F Should we have different Twitter feeds for different events or target audiences?

Jeremiah whom I respect very much wrote on Twitter: “BTW I use twitter as my link feed, I point to whatever I find interesting, work related or personal.” Urs’ answer to Jeremiah

Two reasons why the above strategy fails with my clients in Europe:

1) If we refer to points D and E above, this works great if your followers all come from the same part of the woods or geographical region. More likely is that your followers come from different cultures and not all are native-English speakers. Hence, they may not understand some of your personal stuff relating to going to a particular restaurant in town or having a great or not so great experience last night (= how ‘relevant’ is your private info to me?).

2) I follow 7 people so far, if all of them write about 20 tweets a day interwoven with personal, hobby and work-related stuff, it takes too much time. If you follow 50 people and each one of them sends you 10 tweets a day, what a waste of time to delete/ignore those not related to work or those not related to your hobbies.

3) Imagine coming back from a long weekend (e.g., Pentecost – in Europe many of us get Monday off) – you will be beaten to death with all the tweets you have to read from all those people tweeting away over the weekend …. please make sure your customers do not suffer from such a ‘Twitter spam attack.’

Mistake 6 – if you want to serve your clients, focus on work and do not tell me that you are going out with a client to have lunch, who gives, instead provide your clients with beef/content

Going Solo conference for freelancers, May 16th, Lausanne (Switzerland).

A good example is the Twitter feed for a conference or a customer appreciation day you might have sometime in the future. Examples are:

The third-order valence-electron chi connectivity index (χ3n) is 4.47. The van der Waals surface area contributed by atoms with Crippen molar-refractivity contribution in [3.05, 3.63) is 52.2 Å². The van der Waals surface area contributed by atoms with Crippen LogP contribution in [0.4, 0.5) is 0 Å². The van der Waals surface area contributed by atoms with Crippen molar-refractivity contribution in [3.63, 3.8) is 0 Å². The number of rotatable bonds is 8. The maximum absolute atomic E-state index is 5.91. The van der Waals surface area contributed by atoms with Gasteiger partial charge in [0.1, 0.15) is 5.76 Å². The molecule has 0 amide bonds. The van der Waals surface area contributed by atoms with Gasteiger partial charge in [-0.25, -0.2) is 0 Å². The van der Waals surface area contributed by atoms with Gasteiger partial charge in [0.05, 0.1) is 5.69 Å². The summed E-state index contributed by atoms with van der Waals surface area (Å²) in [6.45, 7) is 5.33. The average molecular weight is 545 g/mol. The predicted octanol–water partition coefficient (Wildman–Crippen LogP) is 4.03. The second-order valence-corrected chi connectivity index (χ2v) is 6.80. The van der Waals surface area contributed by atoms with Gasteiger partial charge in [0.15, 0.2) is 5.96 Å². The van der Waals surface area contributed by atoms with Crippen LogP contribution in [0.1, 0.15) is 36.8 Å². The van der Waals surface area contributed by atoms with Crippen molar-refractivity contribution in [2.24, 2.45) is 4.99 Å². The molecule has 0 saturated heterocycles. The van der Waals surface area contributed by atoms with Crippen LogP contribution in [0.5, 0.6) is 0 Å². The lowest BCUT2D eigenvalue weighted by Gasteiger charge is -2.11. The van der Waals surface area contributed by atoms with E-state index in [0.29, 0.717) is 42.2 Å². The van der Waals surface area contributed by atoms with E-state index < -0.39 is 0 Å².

Going Solo (see to the right) or the

Social Media Influence Conference

Both the above are of interest to people attending these events and keep them posted about things they might want to know before going to the conference.

Other examples are our own Twitter feeds. We have several and each one focuses on different matters. Such as our

– Twitter feed for the benchmarking software,

– Twitter account informing our InfoSec experts,

– CASEScontact security portal Twitter micro-blog for home-users and SMEs.

follow us on Twitter see the difference of these Twitter feeds from us

All of these have very low frequency, whereby ComMetrics may have less than 3 tweets a day and the other two less than 1 per day.

If you want to know about our hobby or when we go out with our kid to play in the sandbox (who would want to know is my question)… you have to be invited to our personal feed, that simple.

Bottom Line

Remember your e-mail strategy is to effectively manage the volume of e-mail and, unfortunately, spam you get. Similar with Twitter, have different accounts for different things (private vs. business). Reduce the chaff, send your clients tweets but,

    1) make sure that it is relevant and of interest to them – if you are in doubt, do not tweed about this item – less is better since time is money;

    2) some of your followers may not be native-English speakers (or non-native compared to whatever language you use), therefore, avoid using slang, buzz words and abbreviations – your non-native speakers will be thankful and more likely understand what you are trying to get across;

    3) cultural differences – meaning humour fails more often than not and while one person finds it funny the other could be easily offended as the Danish cartoons depicting the Prophet Muhammad demonstrate – stay away from using humour when tweeting.